India's 'gradual' shift to electric vehicles a blow to green goal

The country’s policy should be geared toward electric two-wheelers
India’s shift to electric vehicles has to be “gradual”, a government adviser said, signalling that the country may have further watered down its ambitions of having green vehicles comprise about a third of its fleet by 2030.

India needs to push for EVs in a consistent manner over a long period of time and ensure automobile jobs stay unaffected as the country moves toward battery-driven vehicles, Amitabh Kant, the chief executive officer of NITI Aayog, said in New Delhi on Friday. Cheaper EVs, whose costs are likely to be at par with internal combustion vehicles by 2026, will push their adoption even without subsidies.

“I’m against a policy where you drive electric vehicles through large subsidies,” he said at a BNEF conference on the future of energy and mobility. “That’s not sustainable.”

BNEF expects EVs to comprise about seven per cent of sales in India by 2030 as cheap fossil fuel-driven cars dominate the market and state subsidies for electric vehicles are absent. That is well below PM Narendra Modi’s administration’s aim to have more than 30 per cent of vehicles run on electricity by 2030. That ambition was undermined by his transport minister’s stance earlier this year that India can achieve its goals without a guiding policy.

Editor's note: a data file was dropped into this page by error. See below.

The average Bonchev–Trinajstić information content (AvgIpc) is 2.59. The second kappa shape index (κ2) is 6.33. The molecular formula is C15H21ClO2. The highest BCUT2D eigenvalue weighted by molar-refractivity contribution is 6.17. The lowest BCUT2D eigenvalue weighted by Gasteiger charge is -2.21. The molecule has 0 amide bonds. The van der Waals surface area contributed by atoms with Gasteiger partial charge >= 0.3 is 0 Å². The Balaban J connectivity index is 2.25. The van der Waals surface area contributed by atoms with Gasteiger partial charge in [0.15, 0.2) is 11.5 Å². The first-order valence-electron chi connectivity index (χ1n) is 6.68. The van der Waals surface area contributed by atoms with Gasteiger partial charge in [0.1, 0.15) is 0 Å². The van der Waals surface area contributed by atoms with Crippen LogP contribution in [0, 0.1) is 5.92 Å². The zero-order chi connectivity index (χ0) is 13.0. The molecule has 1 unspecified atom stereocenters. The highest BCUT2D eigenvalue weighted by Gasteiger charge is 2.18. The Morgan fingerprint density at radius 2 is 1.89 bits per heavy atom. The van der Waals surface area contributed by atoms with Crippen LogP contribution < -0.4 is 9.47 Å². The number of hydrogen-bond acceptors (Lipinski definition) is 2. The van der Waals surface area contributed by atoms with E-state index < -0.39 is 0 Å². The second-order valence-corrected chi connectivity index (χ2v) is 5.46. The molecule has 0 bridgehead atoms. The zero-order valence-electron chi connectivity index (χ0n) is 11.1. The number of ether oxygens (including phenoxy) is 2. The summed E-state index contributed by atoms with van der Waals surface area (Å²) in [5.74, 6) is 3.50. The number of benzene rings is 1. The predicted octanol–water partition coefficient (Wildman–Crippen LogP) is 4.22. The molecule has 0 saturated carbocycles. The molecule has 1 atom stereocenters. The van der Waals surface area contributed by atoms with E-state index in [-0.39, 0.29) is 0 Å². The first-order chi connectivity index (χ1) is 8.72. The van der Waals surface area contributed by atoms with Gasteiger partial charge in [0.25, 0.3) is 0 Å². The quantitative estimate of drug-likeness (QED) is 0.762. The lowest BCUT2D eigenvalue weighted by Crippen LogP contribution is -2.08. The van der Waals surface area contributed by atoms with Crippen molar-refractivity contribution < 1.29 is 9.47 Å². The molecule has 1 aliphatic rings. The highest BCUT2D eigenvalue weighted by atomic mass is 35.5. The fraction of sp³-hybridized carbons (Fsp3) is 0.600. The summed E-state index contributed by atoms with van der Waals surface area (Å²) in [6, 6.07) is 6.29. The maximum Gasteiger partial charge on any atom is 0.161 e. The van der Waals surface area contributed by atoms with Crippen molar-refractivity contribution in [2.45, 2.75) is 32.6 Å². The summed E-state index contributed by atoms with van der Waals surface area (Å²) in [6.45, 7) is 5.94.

“While the inflection point for higher EV adoption in India will come from a fall in battery prices, expected around 2030, India does need subsidies for the next five-seven years as the upfront cost of owning an EV is much higher than an internal combustion engine,” said Shantanu Jaiswal, the research head for BNEF India.

The country’s policy should be geared toward electric two-wheelers, three-wheelers and public transportation as it has a relatively low rate of car ownership, Kant said. The government also needs to support the creation of charging infrastructure.

India pushed back a deadline to put thousands of battery-driven cars on the road by nearly a year last month, impeded partially by a lack of charging points. State-owned Energy Efficiency Services Ltd., which is responsible for procuring electric cars to replace the petrol and diesel vehicles used by government officials, will roll out the first 10,000 vehicles by March 2019. It planned to roll out 500 cars by November and the rest by June.

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